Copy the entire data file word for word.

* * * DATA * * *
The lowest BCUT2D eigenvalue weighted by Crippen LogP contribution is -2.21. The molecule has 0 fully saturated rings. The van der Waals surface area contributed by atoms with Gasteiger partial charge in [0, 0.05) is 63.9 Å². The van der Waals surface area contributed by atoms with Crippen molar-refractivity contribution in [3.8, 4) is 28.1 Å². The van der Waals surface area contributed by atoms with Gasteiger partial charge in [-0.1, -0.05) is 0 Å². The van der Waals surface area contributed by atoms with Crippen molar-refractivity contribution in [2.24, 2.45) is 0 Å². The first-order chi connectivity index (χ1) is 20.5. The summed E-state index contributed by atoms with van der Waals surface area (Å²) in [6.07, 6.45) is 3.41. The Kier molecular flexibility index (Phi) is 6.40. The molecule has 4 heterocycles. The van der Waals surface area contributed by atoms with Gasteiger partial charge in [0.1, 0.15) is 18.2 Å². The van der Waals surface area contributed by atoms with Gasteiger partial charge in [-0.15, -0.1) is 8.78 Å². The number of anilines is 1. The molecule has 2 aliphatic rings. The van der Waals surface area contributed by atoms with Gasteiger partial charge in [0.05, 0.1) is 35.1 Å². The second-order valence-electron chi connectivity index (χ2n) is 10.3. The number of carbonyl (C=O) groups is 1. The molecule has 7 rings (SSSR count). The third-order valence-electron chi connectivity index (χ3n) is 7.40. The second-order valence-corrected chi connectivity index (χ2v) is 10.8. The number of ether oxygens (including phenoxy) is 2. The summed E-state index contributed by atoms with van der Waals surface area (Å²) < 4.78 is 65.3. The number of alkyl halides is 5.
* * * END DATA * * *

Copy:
The lowest BCUT2D eigenvalue weighted by Crippen LogP contribution is -2.21. The molecule has 0 fully saturated rings. The van der Waals surface area contributed by atoms with Gasteiger partial charge in [0, 0.05) is 63.9 Å². The van der Waals surface area contributed by atoms with Crippen molar-refractivity contribution in [3.8, 4) is 28.1 Å². The van der Waals surface area contributed by atoms with Gasteiger partial charge in [-0.1, -0.05) is 0 Å². The van der Waals surface area contributed by atoms with Crippen molar-refractivity contribution in [2.24, 2.45) is 0 Å². The first-order chi connectivity index (χ1) is 20.5. The summed E-state index contributed by atoms with van der Waals surface area (Å²) in [6.07, 6.45) is 3.41. The Kier molecular flexibility index (Phi) is 6.40. The molecule has 4 heterocycles. The van der Waals surface area contributed by atoms with Gasteiger partial charge in [0.1, 0.15) is 18.2 Å². The van der Waals surface area contributed by atoms with Gasteiger partial charge in [-0.15, -0.1) is 8.78 Å². The number of anilines is 1. The molecule has 2 aliphatic rings. The van der Waals surface area contributed by atoms with Gasteiger partial charge in [0.05, 0.1) is 35.1 Å². The second-order valence-electron chi connectivity index (χ2n) is 10.3. The number of carbonyl (C=O) groups is 1. The molecule has 7 rings (SSSR count). The third-order valence-electron chi connectivity index (χ3n) is 7.40. The second-order valence-corrected chi connectivity index (χ2v) is 10.8. The number of ether oxygens (including phenoxy) is 2. The summed E-state index contributed by atoms with van der Waals surface area (Å²) < 4.78 is 65.3. The number of alkyl halides is 5.